When I think of reporters who demonstrated superior journalistic craft skills, I think of the dynamic New York duo of the late Jimmy Breslin and Pete Hamill.  They outworked everybody, wrote stories with a veracity that was beyond question, and told them in a most compelling way.

When I think of columnists who were exemplars of superb journalistic professionalism, I think of giants of the industry like the late David Broder and still active scribes like George Will, Eugene Robinson, and David Ignatius.  If you read the latter three regularly, you will have an excellent insight into the major issues of the day.

But if you watched Michael Aron on television on a nightly basis over the last three decades, you were blessed with the ultimate New Jersey treasure.  You saw this craft journalist get the story before everybody else and tell it to you better than anybody else.  And when asked to evaluate what was at stake at present and in the future on the issue in question, Michael Aron would give you an analysis that displayed the ultimate in journalistic professionalism.

And as Michael Aron begins a richly deserved period of semi-retirement, he must be anointed with the ultimate Alan Steinberg sports analogy.

I am a Philadelphia Eagles fan.  A few years ago, Michael related to me how as a youth he went with his father to Eagles games at old, venerated Franklin Field.

My favorite Philadelphia Eagle of that era was Chuck “Concrete Charlie” Bednarik.  And Michael Aron has been my favorite New Jersey journalist.  Both Concrete Charlie and Michael were two-way players.  Chuck played both offense at center and defense at middle linebacker.  He was an All -NFL player at both positions. Like Bednarik, Michael performed two roles supremely, as both a craft journalist and professional journalist.

So that does it – Michael has been the Chuck Bednarik of New Jersey journalism!  Of course – Michael has been much more elegant, erudite, and articulate than Concrete Charlie!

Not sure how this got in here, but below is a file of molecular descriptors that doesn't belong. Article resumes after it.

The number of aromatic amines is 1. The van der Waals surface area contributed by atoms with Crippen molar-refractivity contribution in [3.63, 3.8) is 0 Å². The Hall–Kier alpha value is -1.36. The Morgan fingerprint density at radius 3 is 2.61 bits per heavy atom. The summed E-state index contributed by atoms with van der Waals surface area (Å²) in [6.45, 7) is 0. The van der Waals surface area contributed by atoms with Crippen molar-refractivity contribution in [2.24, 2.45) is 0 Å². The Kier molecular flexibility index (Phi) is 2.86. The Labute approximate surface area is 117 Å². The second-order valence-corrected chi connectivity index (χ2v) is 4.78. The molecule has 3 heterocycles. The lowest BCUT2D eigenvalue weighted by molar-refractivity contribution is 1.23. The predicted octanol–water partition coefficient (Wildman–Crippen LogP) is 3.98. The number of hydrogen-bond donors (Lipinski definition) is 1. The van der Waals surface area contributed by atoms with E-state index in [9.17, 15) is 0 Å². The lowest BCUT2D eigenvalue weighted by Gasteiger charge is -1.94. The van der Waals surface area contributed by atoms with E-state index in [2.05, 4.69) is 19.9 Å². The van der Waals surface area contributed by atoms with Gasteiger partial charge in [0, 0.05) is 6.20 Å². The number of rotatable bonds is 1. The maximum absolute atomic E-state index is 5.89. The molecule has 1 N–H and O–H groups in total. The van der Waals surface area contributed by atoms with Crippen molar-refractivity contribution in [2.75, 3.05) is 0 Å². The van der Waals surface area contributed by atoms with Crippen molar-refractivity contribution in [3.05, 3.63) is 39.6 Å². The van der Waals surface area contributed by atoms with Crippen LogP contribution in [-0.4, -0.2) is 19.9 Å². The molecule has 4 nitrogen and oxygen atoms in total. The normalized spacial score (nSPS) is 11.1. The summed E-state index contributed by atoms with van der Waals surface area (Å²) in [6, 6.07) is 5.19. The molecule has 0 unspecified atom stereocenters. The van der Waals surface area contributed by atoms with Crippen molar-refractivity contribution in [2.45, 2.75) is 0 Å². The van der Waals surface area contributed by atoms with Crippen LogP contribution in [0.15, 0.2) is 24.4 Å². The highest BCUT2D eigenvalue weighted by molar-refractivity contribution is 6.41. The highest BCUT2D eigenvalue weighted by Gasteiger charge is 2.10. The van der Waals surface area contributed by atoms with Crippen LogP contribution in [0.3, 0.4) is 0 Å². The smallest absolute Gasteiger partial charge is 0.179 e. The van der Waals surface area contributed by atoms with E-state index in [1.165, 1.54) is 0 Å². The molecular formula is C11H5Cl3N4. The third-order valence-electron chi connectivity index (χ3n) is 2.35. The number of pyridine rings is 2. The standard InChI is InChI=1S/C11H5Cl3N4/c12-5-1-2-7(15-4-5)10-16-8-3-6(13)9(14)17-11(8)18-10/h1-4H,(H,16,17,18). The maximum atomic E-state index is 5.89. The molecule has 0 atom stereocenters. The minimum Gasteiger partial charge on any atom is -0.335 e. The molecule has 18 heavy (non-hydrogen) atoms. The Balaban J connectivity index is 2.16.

One more suggestion, Michael.  Write another book!  It can contain all your stories of interviewing political characters of all walks of life, including the night Bill Clinton called you to complain that you were not obsequious enough to him!  And please autograph my copy!

And in your retirement years, Michael, may you and your family be blessed with health, wealth, and time to enjoy them.

Alan J. Steinberg served as Regional Administrator of Region 2 EPA during the administration of former President George W. Bush and as Executive Director of the New Jersey Meadowlands Commission. 

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One response to “Michael Aron’s legacy: Journalism as Both Craft and Profession, Par Excellence”

  1. I have always liked Michael Arin but he’s not been prescient or able to do much but express the common wisdom. In 2018, days before Lisa McCormick stunned the political establishment by earning 159,998 votes in her Democratic primary challenge, Aron told CBS News the challenger had no chance against Senator Bob Menendez.

    He never revealed the secret workings behind the ballot rigging that occurs when power brokers designate the candidates to run on the ‘party line’ that conveys advantages to their minions.

    He was not the reporter who broke big news about Bridgegate, the Mcgreevey scandals or other Soprano State stories about corruption and selfishness. He was a capable representative of the political establishment and a government employee who never rocked the boat.

    I wish him well in retirement but Alan Steinberg is off base promoting Michael Arons’ career into an equivalent of Edward R. Murrow and Walter Cronkite.